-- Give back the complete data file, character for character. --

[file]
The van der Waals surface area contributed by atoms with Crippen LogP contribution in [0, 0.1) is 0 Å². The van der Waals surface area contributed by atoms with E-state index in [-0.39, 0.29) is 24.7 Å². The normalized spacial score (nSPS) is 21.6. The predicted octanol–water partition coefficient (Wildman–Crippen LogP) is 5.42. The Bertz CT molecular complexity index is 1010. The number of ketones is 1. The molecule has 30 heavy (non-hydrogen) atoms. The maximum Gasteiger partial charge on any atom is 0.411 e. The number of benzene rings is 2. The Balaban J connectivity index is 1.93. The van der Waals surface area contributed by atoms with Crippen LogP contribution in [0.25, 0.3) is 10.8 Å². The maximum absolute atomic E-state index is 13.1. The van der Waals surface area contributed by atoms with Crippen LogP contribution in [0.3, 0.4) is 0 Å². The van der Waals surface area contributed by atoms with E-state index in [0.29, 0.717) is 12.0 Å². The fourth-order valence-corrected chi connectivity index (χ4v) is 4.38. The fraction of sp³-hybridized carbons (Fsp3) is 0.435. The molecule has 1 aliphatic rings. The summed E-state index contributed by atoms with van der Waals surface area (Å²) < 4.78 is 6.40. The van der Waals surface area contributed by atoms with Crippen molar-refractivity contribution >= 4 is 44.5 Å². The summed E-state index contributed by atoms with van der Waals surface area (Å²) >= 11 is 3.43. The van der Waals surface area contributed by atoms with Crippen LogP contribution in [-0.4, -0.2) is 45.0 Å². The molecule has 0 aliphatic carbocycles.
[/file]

The van der Waals surface area contributed by atoms with Crippen LogP contribution in [0, 0.1) is 0 Å². The van der Waals surface area contributed by atoms with E-state index in [-0.39, 0.29) is 24.7 Å². The normalized spacial score (nSPS) is 21.6. The predicted octanol–water partition coefficient (Wildman–Crippen LogP) is 5.42. The Bertz CT molecular complexity index is 1010. The number of ketones is 1. The molecule has 30 heavy (non-hydrogen) atoms. The maximum Gasteiger partial charge on any atom is 0.411 e. The number of benzene rings is 2. The Balaban J connectivity index is 1.93. The van der Waals surface area contributed by atoms with Crippen LogP contribution in [0.25, 0.3) is 10.8 Å². The maximum absolute atomic E-state index is 13.1. The van der Waals surface area contributed by atoms with Crippen LogP contribution in [0.3, 0.4) is 0 Å². The van der Waals surface area contributed by atoms with E-state index in [0.29, 0.717) is 12.0 Å². The fourth-order valence-corrected chi connectivity index (χ4v) is 4.38. The fraction of sp³-hybridized carbons (Fsp3) is 0.435. The molecule has 1 aliphatic rings. The summed E-state index contributed by atoms with van der Waals surface area (Å²) < 4.78 is 6.40. The van der Waals surface area contributed by atoms with Crippen molar-refractivity contribution >= 4 is 44.5 Å². The summed E-state index contributed by atoms with van der Waals surface area (Å²) >= 11 is 3.43. The van der Waals surface area contributed by atoms with Crippen LogP contribution in [-0.4, -0.2) is 45.0 Å². The molecule has 0 aliphatic carbocycles.